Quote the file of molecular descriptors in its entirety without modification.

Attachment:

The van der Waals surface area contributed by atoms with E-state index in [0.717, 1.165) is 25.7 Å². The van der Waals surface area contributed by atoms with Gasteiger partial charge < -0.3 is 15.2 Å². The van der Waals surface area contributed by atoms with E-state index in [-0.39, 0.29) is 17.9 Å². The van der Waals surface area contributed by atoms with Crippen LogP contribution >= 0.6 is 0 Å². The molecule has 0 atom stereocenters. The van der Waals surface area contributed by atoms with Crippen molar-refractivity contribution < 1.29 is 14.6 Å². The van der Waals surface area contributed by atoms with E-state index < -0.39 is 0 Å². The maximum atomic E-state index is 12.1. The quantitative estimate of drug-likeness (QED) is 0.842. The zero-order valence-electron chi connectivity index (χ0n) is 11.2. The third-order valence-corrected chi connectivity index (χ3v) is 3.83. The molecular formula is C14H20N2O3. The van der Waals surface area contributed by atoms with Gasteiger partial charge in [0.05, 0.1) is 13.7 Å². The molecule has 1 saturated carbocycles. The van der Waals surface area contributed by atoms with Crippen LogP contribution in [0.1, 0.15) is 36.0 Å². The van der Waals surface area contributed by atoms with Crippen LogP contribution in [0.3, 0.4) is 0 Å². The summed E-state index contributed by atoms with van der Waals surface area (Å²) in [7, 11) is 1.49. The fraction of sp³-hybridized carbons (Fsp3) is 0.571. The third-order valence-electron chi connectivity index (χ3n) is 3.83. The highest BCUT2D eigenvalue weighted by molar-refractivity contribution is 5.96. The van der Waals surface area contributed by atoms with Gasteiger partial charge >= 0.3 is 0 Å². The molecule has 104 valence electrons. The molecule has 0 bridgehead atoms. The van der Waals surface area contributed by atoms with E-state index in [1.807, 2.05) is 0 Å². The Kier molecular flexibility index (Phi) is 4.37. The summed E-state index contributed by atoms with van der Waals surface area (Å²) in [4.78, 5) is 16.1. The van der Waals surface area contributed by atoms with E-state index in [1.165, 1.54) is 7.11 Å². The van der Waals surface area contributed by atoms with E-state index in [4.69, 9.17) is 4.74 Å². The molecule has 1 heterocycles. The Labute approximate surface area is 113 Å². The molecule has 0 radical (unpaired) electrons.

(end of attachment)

The van der Waals surface area contributed by atoms with E-state index in [0.717, 1.165) is 25.7 Å². The van der Waals surface area contributed by atoms with Gasteiger partial charge < -0.3 is 15.2 Å². The van der Waals surface area contributed by atoms with E-state index in [-0.39, 0.29) is 17.9 Å². The van der Waals surface area contributed by atoms with Crippen LogP contribution >= 0.6 is 0 Å². The molecule has 0 atom stereocenters. The van der Waals surface area contributed by atoms with Crippen molar-refractivity contribution < 1.29 is 14.6 Å². The van der Waals surface area contributed by atoms with E-state index < -0.39 is 0 Å². The maximum atomic E-state index is 12.1. The quantitative estimate of drug-likeness (QED) is 0.842. The zero-order valence-electron chi connectivity index (χ0n) is 11.2. The third-order valence-corrected chi connectivity index (χ3v) is 3.83. The molecular formula is C14H20N2O3. The van der Waals surface area contributed by atoms with Gasteiger partial charge in [0.05, 0.1) is 13.7 Å². The molecule has 1 saturated carbocycles. The van der Waals surface area contributed by atoms with Crippen LogP contribution in [0.1, 0.15) is 36.0 Å². The van der Waals surface area contributed by atoms with Crippen LogP contribution in [0.3, 0.4) is 0 Å². The summed E-state index contributed by atoms with van der Waals surface area (Å²) in [7, 11) is 1.49. The fraction of sp³-hybridized carbons (Fsp3) is 0.571. The third-order valence-electron chi connectivity index (χ3n) is 3.83. The highest BCUT2D eigenvalue weighted by molar-refractivity contribution is 5.96. The van der Waals surface area contributed by atoms with Gasteiger partial charge >= 0.3 is 0 Å². The molecule has 104 valence electrons. The molecule has 0 bridgehead atoms. The van der Waals surface area contributed by atoms with E-state index in [1.807, 2.05) is 0 Å². The Kier molecular flexibility index (Phi) is 4.37. The summed E-state index contributed by atoms with van der Waals surface area (Å²) in [4.78, 5) is 16.1. The van der Waals surface area contributed by atoms with E-state index in [1.165, 1.54) is 7.11 Å². The van der Waals surface area contributed by atoms with E-state index in [4.69, 9.17) is 4.74 Å². The molecule has 1 heterocycles. The Labute approximate surface area is 113 Å². The molecule has 0 radical (unpaired) electrons.